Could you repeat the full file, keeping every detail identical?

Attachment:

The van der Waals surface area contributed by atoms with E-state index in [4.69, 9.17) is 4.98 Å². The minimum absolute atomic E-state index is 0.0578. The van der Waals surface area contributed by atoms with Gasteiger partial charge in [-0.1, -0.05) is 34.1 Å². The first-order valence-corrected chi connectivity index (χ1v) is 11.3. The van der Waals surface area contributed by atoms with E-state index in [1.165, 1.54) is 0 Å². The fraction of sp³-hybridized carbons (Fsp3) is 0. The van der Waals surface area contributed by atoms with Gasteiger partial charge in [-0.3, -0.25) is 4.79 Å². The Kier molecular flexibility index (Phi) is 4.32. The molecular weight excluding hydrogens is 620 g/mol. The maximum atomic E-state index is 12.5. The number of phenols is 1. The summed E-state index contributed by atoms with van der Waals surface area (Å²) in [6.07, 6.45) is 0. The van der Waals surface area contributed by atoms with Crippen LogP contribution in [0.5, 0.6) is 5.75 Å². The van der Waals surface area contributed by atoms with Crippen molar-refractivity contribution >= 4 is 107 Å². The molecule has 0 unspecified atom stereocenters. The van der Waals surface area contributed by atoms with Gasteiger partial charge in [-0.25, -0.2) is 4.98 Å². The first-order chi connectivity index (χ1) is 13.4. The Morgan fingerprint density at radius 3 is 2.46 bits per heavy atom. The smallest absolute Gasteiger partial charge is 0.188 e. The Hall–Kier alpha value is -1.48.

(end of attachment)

The van der Waals surface area contributed by atoms with E-state index in [4.69, 9.17) is 4.98 Å². The minimum absolute atomic E-state index is 0.0578. The van der Waals surface area contributed by atoms with Gasteiger partial charge in [-0.1, -0.05) is 34.1 Å². The first-order valence-corrected chi connectivity index (χ1v) is 11.3. The van der Waals surface area contributed by atoms with E-state index in [1.165, 1.54) is 0 Å². The fraction of sp³-hybridized carbons (Fsp3) is 0. The van der Waals surface area contributed by atoms with Gasteiger partial charge in [-0.3, -0.25) is 4.79 Å². The Kier molecular flexibility index (Phi) is 4.32. The molecular weight excluding hydrogens is 620 g/mol. The maximum atomic E-state index is 12.5. The number of phenols is 1. The summed E-state index contributed by atoms with van der Waals surface area (Å²) in [6.07, 6.45) is 0. The van der Waals surface area contributed by atoms with Crippen LogP contribution in [0.5, 0.6) is 5.75 Å². The van der Waals surface area contributed by atoms with Crippen molar-refractivity contribution >= 4 is 107 Å². The molecule has 0 unspecified atom stereocenters. The van der Waals surface area contributed by atoms with Gasteiger partial charge in [-0.25, -0.2) is 4.98 Å². The first-order chi connectivity index (χ1) is 13.4. The Morgan fingerprint density at radius 3 is 2.46 bits per heavy atom. The smallest absolute Gasteiger partial charge is 0.188 e. The Hall–Kier alpha value is -1.48.